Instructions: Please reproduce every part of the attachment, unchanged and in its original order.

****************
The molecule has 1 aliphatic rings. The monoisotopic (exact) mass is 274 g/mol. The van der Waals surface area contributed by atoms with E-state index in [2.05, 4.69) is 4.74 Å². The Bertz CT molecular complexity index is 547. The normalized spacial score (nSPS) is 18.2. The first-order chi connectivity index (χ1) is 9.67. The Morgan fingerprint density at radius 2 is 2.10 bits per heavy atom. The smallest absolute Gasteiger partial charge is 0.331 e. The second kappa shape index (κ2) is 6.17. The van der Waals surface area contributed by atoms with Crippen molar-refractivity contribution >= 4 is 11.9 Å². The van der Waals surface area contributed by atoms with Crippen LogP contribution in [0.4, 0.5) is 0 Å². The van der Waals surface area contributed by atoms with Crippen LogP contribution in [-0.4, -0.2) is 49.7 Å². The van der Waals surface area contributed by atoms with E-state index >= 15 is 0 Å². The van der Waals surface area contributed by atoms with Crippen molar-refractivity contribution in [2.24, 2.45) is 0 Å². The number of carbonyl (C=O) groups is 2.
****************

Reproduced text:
The molecule has 1 aliphatic rings. The monoisotopic (exact) mass is 274 g/mol. The van der Waals surface area contributed by atoms with E-state index in [2.05, 4.69) is 4.74 Å². The Bertz CT molecular complexity index is 547. The normalized spacial score (nSPS) is 18.2. The first-order chi connectivity index (χ1) is 9.67. The Morgan fingerprint density at radius 2 is 2.10 bits per heavy atom. The smallest absolute Gasteiger partial charge is 0.331 e. The second kappa shape index (κ2) is 6.17. The van der Waals surface area contributed by atoms with Crippen molar-refractivity contribution >= 4 is 11.9 Å². The van der Waals surface area contributed by atoms with Crippen LogP contribution in [0.4, 0.5) is 0 Å². The van der Waals surface area contributed by atoms with Crippen LogP contribution in [-0.4, -0.2) is 49.7 Å². The van der Waals surface area contributed by atoms with E-state index >= 15 is 0 Å². The van der Waals surface area contributed by atoms with Crippen molar-refractivity contribution in [2.24, 2.45) is 0 Å². The number of carbonyl (C=O) groups is 2.